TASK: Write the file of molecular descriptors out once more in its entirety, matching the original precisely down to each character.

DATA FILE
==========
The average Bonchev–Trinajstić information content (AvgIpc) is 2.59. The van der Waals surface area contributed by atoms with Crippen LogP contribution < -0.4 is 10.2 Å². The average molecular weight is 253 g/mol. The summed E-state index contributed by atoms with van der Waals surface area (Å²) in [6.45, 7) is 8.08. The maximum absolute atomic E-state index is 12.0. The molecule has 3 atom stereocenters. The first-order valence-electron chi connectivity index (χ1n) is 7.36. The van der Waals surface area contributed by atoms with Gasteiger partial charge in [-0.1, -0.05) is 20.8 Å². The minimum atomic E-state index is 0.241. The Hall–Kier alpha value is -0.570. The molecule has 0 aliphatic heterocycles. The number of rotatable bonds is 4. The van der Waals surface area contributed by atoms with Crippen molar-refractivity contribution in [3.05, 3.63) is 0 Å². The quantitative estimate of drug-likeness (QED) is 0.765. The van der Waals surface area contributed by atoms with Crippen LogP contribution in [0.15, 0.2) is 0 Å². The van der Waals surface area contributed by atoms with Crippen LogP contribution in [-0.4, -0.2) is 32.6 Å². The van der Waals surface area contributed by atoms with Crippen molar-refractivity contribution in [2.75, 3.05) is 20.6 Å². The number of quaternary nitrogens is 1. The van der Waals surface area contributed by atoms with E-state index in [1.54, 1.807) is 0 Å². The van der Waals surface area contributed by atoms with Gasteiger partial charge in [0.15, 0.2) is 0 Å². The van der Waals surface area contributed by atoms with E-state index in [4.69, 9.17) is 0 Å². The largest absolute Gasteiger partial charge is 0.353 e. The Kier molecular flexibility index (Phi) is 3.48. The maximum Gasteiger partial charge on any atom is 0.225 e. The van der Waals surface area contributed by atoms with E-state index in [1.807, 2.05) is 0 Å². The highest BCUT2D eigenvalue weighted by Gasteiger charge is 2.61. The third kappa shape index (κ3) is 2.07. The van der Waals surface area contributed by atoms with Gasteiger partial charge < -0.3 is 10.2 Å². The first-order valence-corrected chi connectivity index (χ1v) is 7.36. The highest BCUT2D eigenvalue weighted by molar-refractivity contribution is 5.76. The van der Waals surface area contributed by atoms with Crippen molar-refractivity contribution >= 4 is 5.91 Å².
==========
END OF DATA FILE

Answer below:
The average Bonchev–Trinajstić information content (AvgIpc) is 2.59. The van der Waals surface area contributed by atoms with Crippen LogP contribution < -0.4 is 10.2 Å². The average molecular weight is 253 g/mol. The summed E-state index contributed by atoms with van der Waals surface area (Å²) in [6.45, 7) is 8.08. The maximum absolute atomic E-state index is 12.0. The molecule has 3 atom stereocenters. The first-order valence-electron chi connectivity index (χ1n) is 7.36. The van der Waals surface area contributed by atoms with Gasteiger partial charge in [-0.1, -0.05) is 20.8 Å². The minimum atomic E-state index is 0.241. The Hall–Kier alpha value is -0.570. The molecule has 0 aliphatic heterocycles. The number of rotatable bonds is 4. The van der Waals surface area contributed by atoms with Crippen molar-refractivity contribution in [3.05, 3.63) is 0 Å². The quantitative estimate of drug-likeness (QED) is 0.765. The van der Waals surface area contributed by atoms with Crippen LogP contribution in [0.15, 0.2) is 0 Å². The van der Waals surface area contributed by atoms with Crippen LogP contribution in [-0.4, -0.2) is 32.6 Å². The van der Waals surface area contributed by atoms with Crippen molar-refractivity contribution in [2.75, 3.05) is 20.6 Å². The number of quaternary nitrogens is 1. The van der Waals surface area contributed by atoms with E-state index in [1.54, 1.807) is 0 Å². The van der Waals surface area contributed by atoms with Gasteiger partial charge in [0.15, 0.2) is 0 Å². The van der Waals surface area contributed by atoms with E-state index in [4.69, 9.17) is 0 Å². The largest absolute Gasteiger partial charge is 0.353 e. The Kier molecular flexibility index (Phi) is 3.48. The maximum Gasteiger partial charge on any atom is 0.225 e. The van der Waals surface area contributed by atoms with E-state index in [1.807, 2.05) is 0 Å². The highest BCUT2D eigenvalue weighted by Gasteiger charge is 2.61. The third kappa shape index (κ3) is 2.07. The van der Waals surface area contributed by atoms with Gasteiger partial charge < -0.3 is 10.2 Å². The first-order valence-corrected chi connectivity index (χ1v) is 7.36. The highest BCUT2D eigenvalue weighted by molar-refractivity contribution is 5.76. The van der Waals surface area contributed by atoms with Crippen molar-refractivity contribution >= 4 is 5.91 Å².